It's not often that a little newcomer is able to take on and rattle a titan like the American automobile industry. Yet that's exactly what Preston Tucker did with his Tucker 48.
Preston grew up in Michigan and at a young age began buying and flipping cars. After a brief stint at Cadillac as an office boy and some time running a gas station, Preston got into automotive sales.
Tucker also began attending races at the Indianapolis Motor Speedway and connected with a Harry Miller, an accomplished engine builder. When war broke out in Europe, the two began developing military vehicles for both the first and second World Wars.
Once peace had been reached, Preston pursued his developing passion: automotive design. He brought on a designer with experience from the Auburn, Cord and Duesenberg companies, along with several key figures to help him develop what he called "the first completely new car in 50 years."
The result was the Tucker 48 and it was a thing of beauty and far ahead of its time. Safety was the team's primary concern and many new technologies were pioneered. The car featured a center-mounted third headlight, called the "cyclops eye," that would turn with the front wheels. Ads touted "your cyclops eye is around the corner before you are, lighting the way ahead, giving you precious seconds to avoid accidents."
There was a steel safety bulkhead that "shielded the passenger compartment from head-on collisions," a laminated safety glass windshield that was mounted in a "sponge rubber fastening so that a hard blow from within will eject it in one piece" and windows made out of armor-plate glass, so that they would disintegrate without cutting edges or slivers.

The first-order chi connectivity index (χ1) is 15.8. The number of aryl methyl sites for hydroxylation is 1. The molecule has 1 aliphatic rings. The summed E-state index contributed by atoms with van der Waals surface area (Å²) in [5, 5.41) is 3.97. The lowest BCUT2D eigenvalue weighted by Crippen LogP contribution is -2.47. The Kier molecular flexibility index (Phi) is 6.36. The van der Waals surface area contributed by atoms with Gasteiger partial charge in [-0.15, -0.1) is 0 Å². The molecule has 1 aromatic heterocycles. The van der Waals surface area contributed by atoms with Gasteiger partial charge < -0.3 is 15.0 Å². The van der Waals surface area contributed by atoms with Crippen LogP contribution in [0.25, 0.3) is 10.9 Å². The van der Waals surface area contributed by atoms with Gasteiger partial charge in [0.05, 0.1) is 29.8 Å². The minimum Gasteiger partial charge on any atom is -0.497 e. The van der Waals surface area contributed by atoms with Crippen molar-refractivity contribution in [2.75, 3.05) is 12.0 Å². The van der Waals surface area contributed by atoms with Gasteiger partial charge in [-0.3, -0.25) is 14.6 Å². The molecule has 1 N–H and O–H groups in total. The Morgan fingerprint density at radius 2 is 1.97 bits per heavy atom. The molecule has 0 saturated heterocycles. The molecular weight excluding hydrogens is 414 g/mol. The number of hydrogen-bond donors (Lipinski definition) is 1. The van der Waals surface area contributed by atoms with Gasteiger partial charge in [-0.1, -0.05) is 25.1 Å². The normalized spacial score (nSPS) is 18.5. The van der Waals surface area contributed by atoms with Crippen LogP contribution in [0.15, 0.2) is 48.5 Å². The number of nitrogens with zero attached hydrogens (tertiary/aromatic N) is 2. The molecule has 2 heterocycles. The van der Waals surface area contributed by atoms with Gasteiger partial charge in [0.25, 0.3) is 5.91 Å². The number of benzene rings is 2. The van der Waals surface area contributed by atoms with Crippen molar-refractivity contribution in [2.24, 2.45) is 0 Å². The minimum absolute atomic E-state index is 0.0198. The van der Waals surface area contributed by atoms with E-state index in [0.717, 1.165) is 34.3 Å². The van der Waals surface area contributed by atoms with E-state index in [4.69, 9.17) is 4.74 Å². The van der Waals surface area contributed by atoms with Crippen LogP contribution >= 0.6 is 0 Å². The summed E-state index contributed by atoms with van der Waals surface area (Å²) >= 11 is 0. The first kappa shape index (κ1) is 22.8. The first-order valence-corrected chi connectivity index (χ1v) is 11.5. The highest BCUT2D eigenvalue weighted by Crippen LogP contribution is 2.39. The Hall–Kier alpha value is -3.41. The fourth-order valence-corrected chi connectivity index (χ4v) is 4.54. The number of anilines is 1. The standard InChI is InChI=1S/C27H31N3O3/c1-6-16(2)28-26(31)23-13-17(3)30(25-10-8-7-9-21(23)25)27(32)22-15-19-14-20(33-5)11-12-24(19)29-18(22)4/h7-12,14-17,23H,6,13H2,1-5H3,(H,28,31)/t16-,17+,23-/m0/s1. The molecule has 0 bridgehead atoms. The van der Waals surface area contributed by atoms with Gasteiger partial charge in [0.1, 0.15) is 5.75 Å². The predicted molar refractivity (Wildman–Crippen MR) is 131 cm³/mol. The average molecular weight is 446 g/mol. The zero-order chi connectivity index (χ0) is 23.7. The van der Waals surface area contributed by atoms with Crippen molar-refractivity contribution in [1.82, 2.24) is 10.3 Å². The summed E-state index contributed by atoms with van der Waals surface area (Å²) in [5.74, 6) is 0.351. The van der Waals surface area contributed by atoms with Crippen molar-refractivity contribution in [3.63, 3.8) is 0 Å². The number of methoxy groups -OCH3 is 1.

Other innovations included a powerful six-cylinder engine, mounted in the rear of the vehicle, individual wheel suspension and a step-down floor design, allowing passengers ease with entry and exit.
Preston and his team went to work, building a dealer network and securing a military airplane engine plant, located right here in Chicago, to use as their factory. They moved in during the fall of 1947, expecting to rapidly ramp up production, but were soon dealt a series of blows and setbacks. It culminated in a legal battle with the Securities and Exchange Commission in 1949 and 1950.
It was long, painful and draining legal case, but at its close, Preston was declared innocent. Sadly, it was too late. The momentum and investment funds had been lost and the company folded.
Despite the hang-ups, amazingly, the Tucker team managed to produce 51 vehicles and today they're highly sought-after and esteemed by collectors. This particular example was used for high-speed tests at the Indianapolis Motor Speedway before being used by Preston as his personal vehicle until 1955.
This car was also used in the Jeff Bridges movie "Tucker: The Man and His Dream," released in August of 1988.
On January 18-19, it will be auctioned at the RM Sotheby's Auction held in Phoenix. Bidding is expected to surpass $1.25 million. For details, visit rmsothebys.com.
While Preston's dreams never came to full fruition, he and his cars caused quite a stir, leaving a lasting legacy on the motoring world.